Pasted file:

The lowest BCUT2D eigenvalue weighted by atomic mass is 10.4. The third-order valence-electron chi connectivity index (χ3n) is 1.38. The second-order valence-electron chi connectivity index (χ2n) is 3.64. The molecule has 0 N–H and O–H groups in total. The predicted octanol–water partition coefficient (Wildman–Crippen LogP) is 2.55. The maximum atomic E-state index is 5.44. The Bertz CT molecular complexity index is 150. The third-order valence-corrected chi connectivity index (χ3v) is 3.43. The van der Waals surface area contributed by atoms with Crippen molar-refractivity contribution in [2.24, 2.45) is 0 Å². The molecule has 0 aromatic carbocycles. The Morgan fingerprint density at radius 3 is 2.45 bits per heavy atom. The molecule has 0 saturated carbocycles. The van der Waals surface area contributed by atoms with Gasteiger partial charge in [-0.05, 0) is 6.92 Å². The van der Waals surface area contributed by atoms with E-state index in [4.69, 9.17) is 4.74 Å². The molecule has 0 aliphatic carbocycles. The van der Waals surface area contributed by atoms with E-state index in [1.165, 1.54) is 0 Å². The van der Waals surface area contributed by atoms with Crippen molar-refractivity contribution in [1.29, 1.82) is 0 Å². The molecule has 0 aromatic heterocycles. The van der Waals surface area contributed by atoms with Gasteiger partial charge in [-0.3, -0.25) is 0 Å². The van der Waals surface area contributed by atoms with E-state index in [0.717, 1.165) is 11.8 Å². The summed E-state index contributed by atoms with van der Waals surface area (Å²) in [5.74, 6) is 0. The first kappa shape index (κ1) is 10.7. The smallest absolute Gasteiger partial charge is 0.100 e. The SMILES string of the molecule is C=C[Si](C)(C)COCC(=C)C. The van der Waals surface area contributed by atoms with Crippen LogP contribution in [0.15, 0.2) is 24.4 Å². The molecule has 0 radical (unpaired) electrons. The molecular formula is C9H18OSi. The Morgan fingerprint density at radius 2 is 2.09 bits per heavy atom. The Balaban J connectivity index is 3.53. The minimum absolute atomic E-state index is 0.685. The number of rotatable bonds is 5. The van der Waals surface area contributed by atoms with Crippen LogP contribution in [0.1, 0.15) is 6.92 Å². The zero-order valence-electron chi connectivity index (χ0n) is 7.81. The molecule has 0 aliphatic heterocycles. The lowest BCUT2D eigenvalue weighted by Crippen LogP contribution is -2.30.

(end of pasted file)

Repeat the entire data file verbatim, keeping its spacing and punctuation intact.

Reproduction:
The lowest BCUT2D eigenvalue weighted by atomic mass is 10.4. The third-order valence-electron chi connectivity index (χ3n) is 1.38. The second-order valence-electron chi connectivity index (χ2n) is 3.64. The molecule has 0 N–H and O–H groups in total. The predicted octanol–water partition coefficient (Wildman–Crippen LogP) is 2.55. The maximum atomic E-state index is 5.44. The Bertz CT molecular complexity index is 150. The third-order valence-corrected chi connectivity index (χ3v) is 3.43. The van der Waals surface area contributed by atoms with Crippen molar-refractivity contribution in [2.24, 2.45) is 0 Å². The molecule has 0 aromatic carbocycles. The Morgan fingerprint density at radius 3 is 2.45 bits per heavy atom. The molecule has 0 saturated carbocycles. The van der Waals surface area contributed by atoms with Gasteiger partial charge in [-0.05, 0) is 6.92 Å². The van der Waals surface area contributed by atoms with E-state index in [4.69, 9.17) is 4.74 Å². The molecule has 0 aliphatic carbocycles. The van der Waals surface area contributed by atoms with E-state index in [1.165, 1.54) is 0 Å². The van der Waals surface area contributed by atoms with Crippen molar-refractivity contribution in [1.29, 1.82) is 0 Å². The molecule has 0 aromatic heterocycles. The van der Waals surface area contributed by atoms with Gasteiger partial charge in [-0.3, -0.25) is 0 Å². The van der Waals surface area contributed by atoms with E-state index in [0.717, 1.165) is 11.8 Å². The summed E-state index contributed by atoms with van der Waals surface area (Å²) in [5.74, 6) is 0. The first kappa shape index (κ1) is 10.7. The smallest absolute Gasteiger partial charge is 0.100 e. The SMILES string of the molecule is C=C[Si](C)(C)COCC(=C)C. The van der Waals surface area contributed by atoms with Crippen LogP contribution in [0.15, 0.2) is 24.4 Å². The molecule has 0 radical (unpaired) electrons. The molecular formula is C9H18OSi. The Morgan fingerprint density at radius 2 is 2.09 bits per heavy atom. The Balaban J connectivity index is 3.53. The minimum absolute atomic E-state index is 0.685. The number of rotatable bonds is 5. The van der Waals surface area contributed by atoms with Crippen LogP contribution in [0.1, 0.15) is 6.92 Å². The zero-order valence-electron chi connectivity index (χ0n) is 7.81. The molecule has 0 aliphatic heterocycles. The lowest BCUT2D eigenvalue weighted by Crippen LogP contribution is -2.30.